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Steven McDonald Award Takes on Special Meaning

by Matt Calamia @MattCalamia /

Detective Steven McDonald was a fixture like no other around the Rangers organization for 30 years. He could be spotted behind the glass at the Zamboni gate with his family during games, and his annual speeches on the night when he'd present the Rangers' Extra Effort Award given yearly in his name were a highlight of each regular season.

With Steven's passing on Jan. 10, 2017, due to complications of respiratory problems caused by his injury on the job back on July 12, 1986 that left him paralyzed, his son said the award will have added meaning moving forward.

"It takes on a different meaning because my dad died because of being shot," said his son, Conor, who is a sergeant in the New York City Police Department. "My dad gave his life to the city. I know for a fact how important [the award] is to the guys on the team, the guy who were on the team before. I think it's going to take on a greater meaning because my dad gave his life. That award is in my dad's name."

The award, given annually to the player who goes above and beyond the normal call of duty, was first given during the 1987-88 season, and has been won by some of the organization's greatest players, including Mark Messier, Brian Leetch, Wayne Gretzky, Henrik Lundqvist and Adam Graves, who has won the award five times.

"When I received the award it was one of the most humbling experiences of my life," Graves wrote in January. "To stand alongside Steven on the Madison Square Garden ice and receive an award in his name is something I hold dear and will continue to for the rest of my life.

"This award will now take on more meaning following his passing," added Graves. "We can reflect and understand how lucky we as a community were to have Steven in our lives."

Video: Rangers pay tribute to the life of Det. McDonald

Conor said the award meant everything to his father, who grew up imagining himself as Eddie Giacomin, and cheering on Rod Gilbert and Jean Ratelle as a youngster in Rockville Center. Conor said that when then Rangers General Manager Phil Esposito visited Steven at the hospital and told him the organization would be creating the award in his name, it had a profound effect on his dad.

"That inspired my dad and motivated my dad each year," Conor said. "He loved that award. All day, every day, my dad thought about the Rangers and the organization. Probably every other couple of days, people would come up to him in public and talk about the award with him. That gave him a lot of pride."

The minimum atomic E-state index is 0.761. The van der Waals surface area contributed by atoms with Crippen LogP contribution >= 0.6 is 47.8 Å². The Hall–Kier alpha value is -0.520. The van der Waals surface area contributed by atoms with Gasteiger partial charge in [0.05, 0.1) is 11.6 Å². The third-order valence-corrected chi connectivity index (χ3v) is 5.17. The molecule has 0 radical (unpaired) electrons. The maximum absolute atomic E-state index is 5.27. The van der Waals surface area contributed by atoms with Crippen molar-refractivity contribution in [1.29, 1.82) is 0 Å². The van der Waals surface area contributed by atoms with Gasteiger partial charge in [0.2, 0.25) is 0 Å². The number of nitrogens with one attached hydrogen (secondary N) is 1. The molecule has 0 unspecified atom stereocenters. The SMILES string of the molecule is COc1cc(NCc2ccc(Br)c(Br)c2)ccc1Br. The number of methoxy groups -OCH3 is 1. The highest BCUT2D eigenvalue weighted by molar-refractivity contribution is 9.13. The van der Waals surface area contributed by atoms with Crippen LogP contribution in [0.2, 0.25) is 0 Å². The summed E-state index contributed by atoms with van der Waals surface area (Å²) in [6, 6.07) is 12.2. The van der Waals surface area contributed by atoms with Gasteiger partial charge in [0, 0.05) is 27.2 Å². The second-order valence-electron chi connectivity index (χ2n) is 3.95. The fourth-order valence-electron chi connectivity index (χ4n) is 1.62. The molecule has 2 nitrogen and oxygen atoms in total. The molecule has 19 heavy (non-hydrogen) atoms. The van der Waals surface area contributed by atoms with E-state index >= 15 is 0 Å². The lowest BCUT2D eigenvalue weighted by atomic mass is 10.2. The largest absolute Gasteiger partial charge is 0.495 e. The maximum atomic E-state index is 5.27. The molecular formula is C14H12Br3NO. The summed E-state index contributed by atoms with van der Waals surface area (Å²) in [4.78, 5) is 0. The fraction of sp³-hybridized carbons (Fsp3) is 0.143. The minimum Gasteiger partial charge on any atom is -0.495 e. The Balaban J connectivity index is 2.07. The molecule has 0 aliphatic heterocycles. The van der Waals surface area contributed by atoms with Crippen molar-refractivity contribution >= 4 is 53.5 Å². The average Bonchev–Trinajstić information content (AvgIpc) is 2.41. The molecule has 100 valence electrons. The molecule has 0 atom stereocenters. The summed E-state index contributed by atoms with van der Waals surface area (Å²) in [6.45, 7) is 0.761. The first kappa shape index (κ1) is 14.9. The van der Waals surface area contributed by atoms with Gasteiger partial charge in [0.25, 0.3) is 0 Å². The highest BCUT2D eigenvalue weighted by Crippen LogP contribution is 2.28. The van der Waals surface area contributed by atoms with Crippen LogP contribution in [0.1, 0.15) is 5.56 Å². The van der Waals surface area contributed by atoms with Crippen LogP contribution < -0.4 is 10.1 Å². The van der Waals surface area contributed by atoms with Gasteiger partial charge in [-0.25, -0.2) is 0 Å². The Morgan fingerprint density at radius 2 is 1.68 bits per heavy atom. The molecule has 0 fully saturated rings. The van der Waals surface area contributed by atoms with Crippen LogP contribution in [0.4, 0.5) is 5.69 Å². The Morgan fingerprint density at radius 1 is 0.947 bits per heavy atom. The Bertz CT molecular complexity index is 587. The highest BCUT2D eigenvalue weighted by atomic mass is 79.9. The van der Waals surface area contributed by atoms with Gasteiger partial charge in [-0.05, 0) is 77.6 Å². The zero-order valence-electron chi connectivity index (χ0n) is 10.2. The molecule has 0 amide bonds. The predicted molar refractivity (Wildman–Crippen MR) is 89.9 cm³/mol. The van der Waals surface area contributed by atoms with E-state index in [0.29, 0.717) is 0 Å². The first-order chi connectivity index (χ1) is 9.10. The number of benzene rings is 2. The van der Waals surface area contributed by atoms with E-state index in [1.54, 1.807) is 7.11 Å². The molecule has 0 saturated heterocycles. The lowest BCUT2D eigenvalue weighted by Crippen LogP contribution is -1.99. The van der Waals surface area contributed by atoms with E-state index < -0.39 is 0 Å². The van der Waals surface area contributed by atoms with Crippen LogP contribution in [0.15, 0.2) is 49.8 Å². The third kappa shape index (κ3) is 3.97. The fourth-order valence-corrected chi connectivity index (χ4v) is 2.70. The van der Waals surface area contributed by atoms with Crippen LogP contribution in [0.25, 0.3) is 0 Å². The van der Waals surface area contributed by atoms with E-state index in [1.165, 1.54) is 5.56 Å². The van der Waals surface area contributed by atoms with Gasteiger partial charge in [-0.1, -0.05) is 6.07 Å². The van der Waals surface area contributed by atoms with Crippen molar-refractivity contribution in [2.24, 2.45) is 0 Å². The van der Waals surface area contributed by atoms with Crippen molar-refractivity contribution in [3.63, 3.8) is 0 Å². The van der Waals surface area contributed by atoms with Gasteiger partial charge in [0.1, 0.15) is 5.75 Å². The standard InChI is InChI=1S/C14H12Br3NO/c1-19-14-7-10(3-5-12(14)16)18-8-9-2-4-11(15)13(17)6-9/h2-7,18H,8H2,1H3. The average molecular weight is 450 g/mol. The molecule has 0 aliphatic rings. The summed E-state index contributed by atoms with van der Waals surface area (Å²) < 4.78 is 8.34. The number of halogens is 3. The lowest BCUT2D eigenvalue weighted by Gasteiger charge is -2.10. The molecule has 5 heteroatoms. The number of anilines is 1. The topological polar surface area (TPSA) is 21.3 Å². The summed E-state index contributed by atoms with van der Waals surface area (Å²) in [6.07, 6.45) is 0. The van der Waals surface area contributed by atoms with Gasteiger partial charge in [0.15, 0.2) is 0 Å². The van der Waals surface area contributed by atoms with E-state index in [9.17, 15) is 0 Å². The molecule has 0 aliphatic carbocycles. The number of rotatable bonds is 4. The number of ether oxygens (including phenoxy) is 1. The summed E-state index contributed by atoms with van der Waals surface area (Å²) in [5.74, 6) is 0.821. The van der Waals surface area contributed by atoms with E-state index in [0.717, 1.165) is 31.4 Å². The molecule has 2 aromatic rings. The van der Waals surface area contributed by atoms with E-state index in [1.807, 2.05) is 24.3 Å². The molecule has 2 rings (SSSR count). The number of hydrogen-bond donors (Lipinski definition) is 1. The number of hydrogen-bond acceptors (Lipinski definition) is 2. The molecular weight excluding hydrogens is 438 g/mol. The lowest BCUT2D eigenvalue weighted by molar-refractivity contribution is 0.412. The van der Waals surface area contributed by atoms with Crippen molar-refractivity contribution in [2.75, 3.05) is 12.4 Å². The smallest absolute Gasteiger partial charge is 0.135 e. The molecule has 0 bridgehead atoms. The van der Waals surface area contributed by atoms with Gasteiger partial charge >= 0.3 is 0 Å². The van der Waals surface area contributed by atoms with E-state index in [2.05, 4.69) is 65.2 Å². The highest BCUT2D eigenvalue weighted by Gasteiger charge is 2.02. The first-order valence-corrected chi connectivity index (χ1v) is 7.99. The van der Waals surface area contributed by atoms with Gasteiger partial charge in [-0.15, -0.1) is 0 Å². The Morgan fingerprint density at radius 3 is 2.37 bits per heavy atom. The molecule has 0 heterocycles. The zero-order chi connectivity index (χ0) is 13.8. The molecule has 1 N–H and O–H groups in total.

Conor said his father always preferred talking hockey and his Rangers over himself and his condition, always putting others before himself.

"My dad was so humble," he said. "He didn't really talk about himself and didn't really want to talk about himself He loved talking to people and he loved the Rangers. He loved the NYPD and he just wanted to help people. He never asked for anything." 

Video: Sgt. Conor McDonald shares memories of his father

Early on, Conor said he appreciated the award because it allowed him to meet some of his favorite players, but as he's grown, the award's meaning changed for him.

"As I grew older, especially when I was able to understand the totality of the circumstances with my father, I didn't appreciate the award from just meeting the players. I appreciated the award for my father's sacrifice," he said. "How special it was for my father, and then for the city of New York. Probably one of the most important things in my family's lives is the NYPD. For us to put the uniform on and go on the ice and share it with the city of New York and The Garden, that took on a whole new meaning for me when I grew up."

Conor said the days he spent with his father in the hospital in January were some of the toughest days of his life, but that the support sent from current and former Rangers for his dad helped get him through it.

Tweets poured in from current Rangers like Lundqvist, Ryan McDonagh, Derek Stepan and Mats Zuccarello, as well as former Rangers Cam Talbot, Brandon Dubinsky, Martin St. Louis and Brandon Prust.

"The support from current and former Rangers was a bright spot," Conor said. "It was really inspiring to me and it meant a lot that for those guys who left the organization, that they still remember my father and how important he is. I was in awe of that, just how important my father is."

Video: Rangers remember Steven McDonald with video tribute

Conor and his mother, Patti Ann, will carry on the meaningful award and Rangers tradition beginning this season. 

The Steven McDonald Extra Effort Award is presented by Northwell Health, the proud partner of the award since 2013-14. The award will be presented prior to the game on April 9 at Madison Square Garden.

Conor said his father was the epitome of going above and beyond the call of duty, which for a police officer has special meaning.

"My dad went above and beyond, and then some," he said of his father. "He gave his life for this city.

"As a cop, it's something that we take extremely seriously," he added. "Each and every day, the first responders of this city, they wake up and they don't know if they're coming home. As a copy, as a civil servant, you understand that [going above and beyond] aren't just words, they're actions."

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